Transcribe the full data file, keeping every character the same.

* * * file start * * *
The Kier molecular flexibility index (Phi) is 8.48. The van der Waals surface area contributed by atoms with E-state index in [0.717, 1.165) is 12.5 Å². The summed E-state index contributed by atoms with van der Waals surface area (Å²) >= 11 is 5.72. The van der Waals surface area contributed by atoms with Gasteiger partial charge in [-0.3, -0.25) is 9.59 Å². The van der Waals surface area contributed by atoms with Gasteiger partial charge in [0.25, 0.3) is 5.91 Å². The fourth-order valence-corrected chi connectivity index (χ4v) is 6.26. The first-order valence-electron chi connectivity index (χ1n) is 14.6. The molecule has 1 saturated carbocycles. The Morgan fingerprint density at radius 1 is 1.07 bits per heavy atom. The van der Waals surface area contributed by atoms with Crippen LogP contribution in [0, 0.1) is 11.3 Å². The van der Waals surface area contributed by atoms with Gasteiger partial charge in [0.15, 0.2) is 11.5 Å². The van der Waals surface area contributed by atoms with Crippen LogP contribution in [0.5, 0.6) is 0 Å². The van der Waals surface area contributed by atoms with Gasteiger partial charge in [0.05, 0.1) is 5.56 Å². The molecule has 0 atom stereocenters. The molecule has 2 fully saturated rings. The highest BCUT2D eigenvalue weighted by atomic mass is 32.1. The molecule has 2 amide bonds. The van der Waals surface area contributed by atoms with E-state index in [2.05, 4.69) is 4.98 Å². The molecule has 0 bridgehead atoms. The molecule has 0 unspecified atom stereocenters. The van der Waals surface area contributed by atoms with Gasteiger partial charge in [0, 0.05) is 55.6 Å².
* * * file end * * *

The Kier molecular flexibility index (Phi) is 8.48. The van der Waals surface area contributed by atoms with E-state index in [0.717, 1.165) is 12.5 Å². The summed E-state index contributed by atoms with van der Waals surface area (Å²) >= 11 is 5.72. The van der Waals surface area contributed by atoms with Gasteiger partial charge in [-0.3, -0.25) is 9.59 Å². The van der Waals surface area contributed by atoms with Gasteiger partial charge in [0.25, 0.3) is 5.91 Å². The fourth-order valence-corrected chi connectivity index (χ4v) is 6.26. The first-order valence-electron chi connectivity index (χ1n) is 14.6. The molecule has 1 saturated carbocycles. The Morgan fingerprint density at radius 1 is 1.07 bits per heavy atom. The van der Waals surface area contributed by atoms with Crippen LogP contribution in [0, 0.1) is 11.3 Å². The van der Waals surface area contributed by atoms with Gasteiger partial charge in [0.15, 0.2) is 11.5 Å². The van der Waals surface area contributed by atoms with Crippen LogP contribution in [0.5, 0.6) is 0 Å². The van der Waals surface area contributed by atoms with Gasteiger partial charge in [0.05, 0.1) is 5.56 Å². The molecule has 0 atom stereocenters. The molecule has 2 fully saturated rings. The highest BCUT2D eigenvalue weighted by atomic mass is 32.1. The molecule has 2 amide bonds. The van der Waals surface area contributed by atoms with E-state index in [2.05, 4.69) is 4.98 Å². The molecule has 0 bridgehead atoms. The molecule has 0 unspecified atom stereocenters. The van der Waals surface area contributed by atoms with Gasteiger partial charge in [0, 0.05) is 55.6 Å².